Grow and Retain Assets: The Power of Multi-Generational Relationships
Nurture Relationships Now
“There’s no time like the present.” It’s a common saying, and in the financial industry, it’s absolutely true. Just like the value of compound interest, there’s exponentially more value in compounding relationships.
There are as many ways to build a relationship with a client as there are clients. Each person and situation is unique, and financial advisors should take this into consideration as they begin to dive in and work toward deeper client relationship building. However, there are a few common denominators that are helpful to remember in every situation.
The number one thing?
You have to demonstrate care about more than just the finances.
A Financial Professional’s Experience
When her mother passed away, Anne Sinno and her siblings were tasked with helping their father through the grieving process, as well as to sort out the financial paperwork a life transition like this requires. Sinno is the western regional director for the MEMBERS® Insurance & Investments, so she was a little more prepared than most to help her father make this transition. She and her siblings did a significant amount of research and picked a few people to go interview.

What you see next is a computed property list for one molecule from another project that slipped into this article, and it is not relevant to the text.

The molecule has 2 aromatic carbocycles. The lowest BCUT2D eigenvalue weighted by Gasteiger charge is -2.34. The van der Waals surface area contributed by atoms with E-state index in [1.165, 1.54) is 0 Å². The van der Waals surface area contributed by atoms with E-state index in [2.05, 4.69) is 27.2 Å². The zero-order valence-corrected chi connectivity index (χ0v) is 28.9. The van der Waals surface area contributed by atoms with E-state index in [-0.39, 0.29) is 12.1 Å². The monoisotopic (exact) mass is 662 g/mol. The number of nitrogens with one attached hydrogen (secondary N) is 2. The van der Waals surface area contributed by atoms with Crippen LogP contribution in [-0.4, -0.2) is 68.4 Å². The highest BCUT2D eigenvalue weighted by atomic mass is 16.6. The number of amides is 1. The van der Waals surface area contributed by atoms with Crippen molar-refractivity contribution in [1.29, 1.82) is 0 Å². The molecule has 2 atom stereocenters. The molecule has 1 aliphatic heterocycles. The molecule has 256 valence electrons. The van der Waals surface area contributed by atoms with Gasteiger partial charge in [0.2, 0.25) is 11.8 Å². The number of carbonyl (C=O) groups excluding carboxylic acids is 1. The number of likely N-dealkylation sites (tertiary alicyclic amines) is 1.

The first individual met all of the requirements—on paper at least. He was experienced, had all the proper letters behind his name, and a stellar website. He even billed himself as a family wealth planner. But when they met in person, the advisor merely helped them change the names on the beneficiary forms and repeated over and over how wonderful his policies were. He didn’t acknowledge their loss in a heartfelt way.
Their second interview was completely different. “She asked a lot of good questions,” says Sinno. “Right away, she let us know that we would need to continue taking out the Required Minimum Distributions from mom’s IRA that she had. She even asked ‘How are your finances for the funeral? Do you have what you need, or would you like some cash right away?’ She asked the right questions.” Ultimately, Sinno’s father ended up consolidating all of his assets with the second advisor. Two of her siblings even moved their financial portfolios to this woman’s practice, and all because of the way she handled their needs in a tough moment of grief. Sinno says this should be a natural part of the advisor’s business—being a caretaker of the family and its assets, not just for those with the name on the paperwork.
Sinno’s advice for financial advisors when their client is hurting? “Ask if you can help, and in what way. They need someone they can trust, and you can be that person.”
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